Also, when somebody like Games started coming in and telling people what HVS would or would not do, you would EXPECT HVS to come in and start smacking them around till they ragequit.
The community here at Gfaqs wouldn’t exist w/o them.
Their involvement here made this the gathering place for all fans of the game.
Thinking about WHY I actually continue to play. Obviously I think its fun, But what does that mean?
Well, I feel accomplished when I do well. I enjoy showcasing skills that I’ve spent a lot of time learning. I especially enjoy playing the people I play with.
But there is one more thing.
I really enjoy learning new things.
As I become better and better at the game, there is less and less for me to enjoy learning.
Here’s the thing, Nothing is quite going to prevent a game from getting stale…. Like getting something new.
And adding a new gun to the game? Well that could really freshen things up for quite a long time.
I’m having a hard time even imagining how rejuvenating adding another weapon could be.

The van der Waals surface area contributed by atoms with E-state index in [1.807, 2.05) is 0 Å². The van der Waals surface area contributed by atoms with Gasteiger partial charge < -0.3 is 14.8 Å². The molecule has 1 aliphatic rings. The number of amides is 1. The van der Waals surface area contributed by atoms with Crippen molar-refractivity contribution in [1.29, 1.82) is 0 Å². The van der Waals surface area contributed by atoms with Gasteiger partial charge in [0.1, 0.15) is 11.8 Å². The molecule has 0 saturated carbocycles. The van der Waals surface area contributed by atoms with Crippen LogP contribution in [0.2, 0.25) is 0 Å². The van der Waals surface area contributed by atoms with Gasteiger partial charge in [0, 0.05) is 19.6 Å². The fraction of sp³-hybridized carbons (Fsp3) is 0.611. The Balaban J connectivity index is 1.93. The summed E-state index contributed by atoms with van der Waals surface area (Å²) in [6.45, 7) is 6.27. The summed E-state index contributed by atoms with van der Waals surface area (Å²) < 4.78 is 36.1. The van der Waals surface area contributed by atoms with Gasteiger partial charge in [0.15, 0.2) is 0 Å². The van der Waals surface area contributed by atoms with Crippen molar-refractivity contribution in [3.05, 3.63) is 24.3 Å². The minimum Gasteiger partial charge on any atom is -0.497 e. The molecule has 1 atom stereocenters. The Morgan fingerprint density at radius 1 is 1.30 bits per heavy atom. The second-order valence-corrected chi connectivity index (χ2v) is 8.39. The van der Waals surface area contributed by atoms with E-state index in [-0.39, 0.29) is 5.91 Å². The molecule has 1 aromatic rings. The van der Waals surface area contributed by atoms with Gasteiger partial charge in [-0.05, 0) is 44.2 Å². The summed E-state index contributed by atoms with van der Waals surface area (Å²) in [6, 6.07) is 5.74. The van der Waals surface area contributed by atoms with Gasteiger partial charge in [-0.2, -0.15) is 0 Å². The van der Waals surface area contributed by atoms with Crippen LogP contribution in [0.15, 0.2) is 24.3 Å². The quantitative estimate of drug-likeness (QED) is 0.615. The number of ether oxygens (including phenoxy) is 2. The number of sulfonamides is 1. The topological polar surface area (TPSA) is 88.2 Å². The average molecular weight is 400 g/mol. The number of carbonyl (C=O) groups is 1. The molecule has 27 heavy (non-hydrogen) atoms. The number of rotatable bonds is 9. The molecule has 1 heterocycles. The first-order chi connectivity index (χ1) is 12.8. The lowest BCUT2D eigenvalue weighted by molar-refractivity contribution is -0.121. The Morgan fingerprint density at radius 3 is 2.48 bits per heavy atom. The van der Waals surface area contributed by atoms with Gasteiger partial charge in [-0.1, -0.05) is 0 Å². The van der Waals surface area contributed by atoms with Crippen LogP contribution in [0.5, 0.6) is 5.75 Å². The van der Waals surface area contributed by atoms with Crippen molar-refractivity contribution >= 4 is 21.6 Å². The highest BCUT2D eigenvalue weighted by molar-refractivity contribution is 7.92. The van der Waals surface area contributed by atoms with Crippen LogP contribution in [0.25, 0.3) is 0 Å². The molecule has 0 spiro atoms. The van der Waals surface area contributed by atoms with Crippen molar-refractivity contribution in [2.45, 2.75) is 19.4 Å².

Because it wouldn’t just be one new thing that I would have the option of learning.
In a game like Conduit, everything basically effects everything else.
Its not exactly rock paper scissors, but a new ingredient in the mix really helps to spice things up.
How long do you think a new weapon would extend your interest in the game?
I could imagine that DLC as infrequent as One new weapon / year on the anniversary of release could have incredible impact.
Going off the same theme as item #2, I think New Maps has the potential to extend the life of a game unlike anything else.
By far one of the largest factors determining player skill is actually how well a player knows a level.
I’ve said this before, but…
A skilled player fighting on an unfamiliar level is at a disadvantage to even the worst of players, who only know the level.
Unlike weapons, the learning curves for maps are massive, AND they don’t have a very profound effect on weapon balance.
If there was only one thing I could as for to keep Con2 more interesting, It would be to add another level.
Now, I actually think there is an opportunity for Paid DLC here.
Here’s the scenario I’m imagining.